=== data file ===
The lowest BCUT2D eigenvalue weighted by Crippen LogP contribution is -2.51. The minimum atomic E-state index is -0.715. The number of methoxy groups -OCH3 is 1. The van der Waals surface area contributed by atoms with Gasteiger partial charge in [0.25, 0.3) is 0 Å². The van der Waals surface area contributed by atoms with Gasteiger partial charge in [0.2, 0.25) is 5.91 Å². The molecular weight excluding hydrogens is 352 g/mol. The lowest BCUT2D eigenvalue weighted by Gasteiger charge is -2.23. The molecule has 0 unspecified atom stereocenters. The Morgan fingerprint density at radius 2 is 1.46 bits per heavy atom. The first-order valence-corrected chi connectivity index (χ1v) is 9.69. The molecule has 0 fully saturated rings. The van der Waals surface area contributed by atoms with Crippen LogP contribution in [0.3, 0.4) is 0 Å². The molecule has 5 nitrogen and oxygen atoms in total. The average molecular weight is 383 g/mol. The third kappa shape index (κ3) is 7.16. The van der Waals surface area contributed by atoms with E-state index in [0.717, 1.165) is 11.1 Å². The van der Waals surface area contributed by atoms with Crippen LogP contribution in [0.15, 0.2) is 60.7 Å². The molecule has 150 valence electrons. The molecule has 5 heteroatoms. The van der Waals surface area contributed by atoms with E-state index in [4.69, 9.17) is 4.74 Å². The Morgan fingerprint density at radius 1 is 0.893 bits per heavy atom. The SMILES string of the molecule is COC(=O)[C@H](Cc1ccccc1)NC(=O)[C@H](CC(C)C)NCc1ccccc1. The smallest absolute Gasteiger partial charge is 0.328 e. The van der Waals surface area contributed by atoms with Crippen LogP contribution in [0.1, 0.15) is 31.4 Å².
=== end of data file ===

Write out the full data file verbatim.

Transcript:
The lowest BCUT2D eigenvalue weighted by Crippen LogP contribution is -2.51. The minimum atomic E-state index is -0.715. The number of methoxy groups -OCH3 is 1. The van der Waals surface area contributed by atoms with Gasteiger partial charge in [0.25, 0.3) is 0 Å². The van der Waals surface area contributed by atoms with Gasteiger partial charge in [0.2, 0.25) is 5.91 Å². The molecular weight excluding hydrogens is 352 g/mol. The lowest BCUT2D eigenvalue weighted by Gasteiger charge is -2.23. The molecule has 0 unspecified atom stereocenters. The Morgan fingerprint density at radius 2 is 1.46 bits per heavy atom. The first-order valence-corrected chi connectivity index (χ1v) is 9.69. The molecule has 0 fully saturated rings. The van der Waals surface area contributed by atoms with Crippen LogP contribution in [0.3, 0.4) is 0 Å². The molecule has 5 nitrogen and oxygen atoms in total. The average molecular weight is 383 g/mol. The third kappa shape index (κ3) is 7.16. The van der Waals surface area contributed by atoms with E-state index in [0.717, 1.165) is 11.1 Å². The van der Waals surface area contributed by atoms with Crippen LogP contribution in [0.15, 0.2) is 60.7 Å². The molecule has 150 valence electrons. The molecule has 5 heteroatoms. The van der Waals surface area contributed by atoms with E-state index in [4.69, 9.17) is 4.74 Å². The Morgan fingerprint density at radius 1 is 0.893 bits per heavy atom. The SMILES string of the molecule is COC(=O)[C@H](Cc1ccccc1)NC(=O)[C@H](CC(C)C)NCc1ccccc1. The smallest absolute Gasteiger partial charge is 0.328 e. The van der Waals surface area contributed by atoms with Crippen LogP contribution in [0.1, 0.15) is 31.4 Å².